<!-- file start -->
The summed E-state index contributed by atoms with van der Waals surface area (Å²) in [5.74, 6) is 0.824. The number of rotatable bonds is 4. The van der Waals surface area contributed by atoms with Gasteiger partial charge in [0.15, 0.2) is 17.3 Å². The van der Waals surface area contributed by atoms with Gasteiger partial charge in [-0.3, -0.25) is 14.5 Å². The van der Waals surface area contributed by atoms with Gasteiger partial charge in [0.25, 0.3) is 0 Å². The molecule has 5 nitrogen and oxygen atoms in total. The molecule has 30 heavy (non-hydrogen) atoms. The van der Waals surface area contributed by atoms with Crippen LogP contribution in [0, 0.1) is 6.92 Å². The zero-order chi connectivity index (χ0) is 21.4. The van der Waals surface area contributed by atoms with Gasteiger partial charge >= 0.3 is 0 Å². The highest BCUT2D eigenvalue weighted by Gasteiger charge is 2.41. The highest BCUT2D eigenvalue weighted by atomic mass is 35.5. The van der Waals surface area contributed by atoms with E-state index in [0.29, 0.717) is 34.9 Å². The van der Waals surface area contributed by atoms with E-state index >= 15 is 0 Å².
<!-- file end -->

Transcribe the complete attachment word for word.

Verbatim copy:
The summed E-state index contributed by atoms with van der Waals surface area (Å²) in [5.74, 6) is 0.824. The number of rotatable bonds is 4. The van der Waals surface area contributed by atoms with Gasteiger partial charge in [0.15, 0.2) is 17.3 Å². The van der Waals surface area contributed by atoms with Gasteiger partial charge in [-0.3, -0.25) is 14.5 Å². The van der Waals surface area contributed by atoms with Gasteiger partial charge in [0.25, 0.3) is 0 Å². The molecule has 5 nitrogen and oxygen atoms in total. The molecule has 30 heavy (non-hydrogen) atoms. The van der Waals surface area contributed by atoms with Crippen LogP contribution in [0, 0.1) is 6.92 Å². The zero-order chi connectivity index (χ0) is 21.4. The van der Waals surface area contributed by atoms with Gasteiger partial charge >= 0.3 is 0 Å². The highest BCUT2D eigenvalue weighted by Gasteiger charge is 2.41. The highest BCUT2D eigenvalue weighted by atomic mass is 35.5. The van der Waals surface area contributed by atoms with E-state index in [0.29, 0.717) is 34.9 Å². The van der Waals surface area contributed by atoms with E-state index >= 15 is 0 Å².